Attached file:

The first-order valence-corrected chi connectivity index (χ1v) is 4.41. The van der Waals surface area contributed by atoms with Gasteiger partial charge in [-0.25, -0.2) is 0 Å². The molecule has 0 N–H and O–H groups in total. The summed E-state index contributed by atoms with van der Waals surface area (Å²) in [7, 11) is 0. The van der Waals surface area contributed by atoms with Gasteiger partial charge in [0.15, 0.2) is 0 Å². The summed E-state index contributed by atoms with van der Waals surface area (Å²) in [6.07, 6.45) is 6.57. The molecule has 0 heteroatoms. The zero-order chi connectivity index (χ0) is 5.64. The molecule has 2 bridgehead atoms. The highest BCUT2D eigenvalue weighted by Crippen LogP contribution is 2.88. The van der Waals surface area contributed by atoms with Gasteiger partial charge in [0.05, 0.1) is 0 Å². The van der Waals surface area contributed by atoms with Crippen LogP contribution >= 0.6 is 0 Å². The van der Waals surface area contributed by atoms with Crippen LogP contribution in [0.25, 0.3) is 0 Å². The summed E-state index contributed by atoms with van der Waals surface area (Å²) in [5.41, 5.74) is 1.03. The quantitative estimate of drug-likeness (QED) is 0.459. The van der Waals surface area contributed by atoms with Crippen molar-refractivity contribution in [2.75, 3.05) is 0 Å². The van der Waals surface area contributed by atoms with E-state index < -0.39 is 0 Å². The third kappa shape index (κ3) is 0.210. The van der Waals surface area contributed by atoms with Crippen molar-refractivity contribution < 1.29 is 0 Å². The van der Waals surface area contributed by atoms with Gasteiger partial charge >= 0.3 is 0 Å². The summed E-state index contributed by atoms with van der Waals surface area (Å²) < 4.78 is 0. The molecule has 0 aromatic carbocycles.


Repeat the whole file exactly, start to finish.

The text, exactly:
The first-order valence-corrected chi connectivity index (χ1v) is 4.41. The van der Waals surface area contributed by atoms with Gasteiger partial charge in [-0.25, -0.2) is 0 Å². The molecule has 0 N–H and O–H groups in total. The summed E-state index contributed by atoms with van der Waals surface area (Å²) in [7, 11) is 0. The van der Waals surface area contributed by atoms with Gasteiger partial charge in [0.15, 0.2) is 0 Å². The summed E-state index contributed by atoms with van der Waals surface area (Å²) in [6.07, 6.45) is 6.57. The molecule has 0 heteroatoms. The zero-order chi connectivity index (χ0) is 5.64. The molecule has 2 bridgehead atoms. The highest BCUT2D eigenvalue weighted by Crippen LogP contribution is 2.88. The van der Waals surface area contributed by atoms with Gasteiger partial charge in [0.05, 0.1) is 0 Å². The van der Waals surface area contributed by atoms with Crippen LogP contribution >= 0.6 is 0 Å². The van der Waals surface area contributed by atoms with Crippen LogP contribution in [0.25, 0.3) is 0 Å². The summed E-state index contributed by atoms with van der Waals surface area (Å²) in [5.41, 5.74) is 1.03. The quantitative estimate of drug-likeness (QED) is 0.459. The van der Waals surface area contributed by atoms with Crippen molar-refractivity contribution in [2.75, 3.05) is 0 Å². The van der Waals surface area contributed by atoms with E-state index < -0.39 is 0 Å². The third kappa shape index (κ3) is 0.210. The van der Waals surface area contributed by atoms with Crippen molar-refractivity contribution < 1.29 is 0 Å². The van der Waals surface area contributed by atoms with Gasteiger partial charge >= 0.3 is 0 Å². The summed E-state index contributed by atoms with van der Waals surface area (Å²) < 4.78 is 0. The molecule has 0 aromatic carbocycles.